On 16 March, the Gruppe flew an early morning escort for SG 4 from Diavolo to the Nettuno beach head where artillery positions were bombed. There was no contact with the enemy and the two “Fw 190s” destroyed by 417 Squadron that day seem to have been Bf 109s of Stab/NAG 11 which were lost with both pilots wounded.
That evening, four pilots ferrying Bf 109s from I./JG 77 to I./JG 2 stopped over with 3./JG 4 at Fabrica di Roma before continuing to Canino on the 17th. Early on the morning of 17 March, 12 Spitfire IXs of 72 Squadron contacted 15+ Fw 190s approaching Anzio from the mouth of the River Tiber. The Spitfires claimed one probable and two damaged but lost two of their own. Warrant Officer H.G. Turgeon was last seen “mixing it over the sea 5 to 6 miles west of Anzio” while F/Lt. Mayes was hit in the wings and crash landed safely at base. Lemke and Wirtgen claimed a Spitfire each at 06.57 and 07.00 hours respectively.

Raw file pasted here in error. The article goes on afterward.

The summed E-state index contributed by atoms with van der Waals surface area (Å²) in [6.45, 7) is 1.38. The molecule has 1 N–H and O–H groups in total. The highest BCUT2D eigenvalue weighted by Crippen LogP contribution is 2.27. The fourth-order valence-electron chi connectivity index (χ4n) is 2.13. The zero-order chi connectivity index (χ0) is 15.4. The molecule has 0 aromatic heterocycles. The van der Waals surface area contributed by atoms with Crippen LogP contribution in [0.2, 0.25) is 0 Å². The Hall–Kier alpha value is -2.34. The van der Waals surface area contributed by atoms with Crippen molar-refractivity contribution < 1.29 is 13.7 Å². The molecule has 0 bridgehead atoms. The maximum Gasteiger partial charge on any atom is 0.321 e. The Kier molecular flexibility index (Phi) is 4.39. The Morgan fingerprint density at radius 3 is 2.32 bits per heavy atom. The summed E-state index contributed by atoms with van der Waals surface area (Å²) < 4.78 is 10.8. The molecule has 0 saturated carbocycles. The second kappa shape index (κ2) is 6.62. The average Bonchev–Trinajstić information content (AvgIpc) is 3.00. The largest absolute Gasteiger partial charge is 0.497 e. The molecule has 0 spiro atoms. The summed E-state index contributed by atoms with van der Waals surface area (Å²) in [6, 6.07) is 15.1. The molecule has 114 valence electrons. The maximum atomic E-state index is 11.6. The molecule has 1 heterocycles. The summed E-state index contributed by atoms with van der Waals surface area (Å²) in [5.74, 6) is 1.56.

Landing report: all a/c except 1 Fw 190 landed at 0610 hours [GMT = 07.10 local]. Contact with the enemy. 1 Fw 190 with Uffz. Breitweg lost.
Breitweg evidently survived to rejoin his unit since he was flying with 1./JG 2 during Unternehmen Bodenplatte on 1 January 1945 when he was hit by AA and taken prisoner.
The remaining Focke-Wulfs had not been long on the ground when two of them were scrambled again:
Take-off report: 2 Fw 190 at 0615 hours [GMT] on sighting report. Landing at 0640 hours. Contact with enemy. Battle report follows.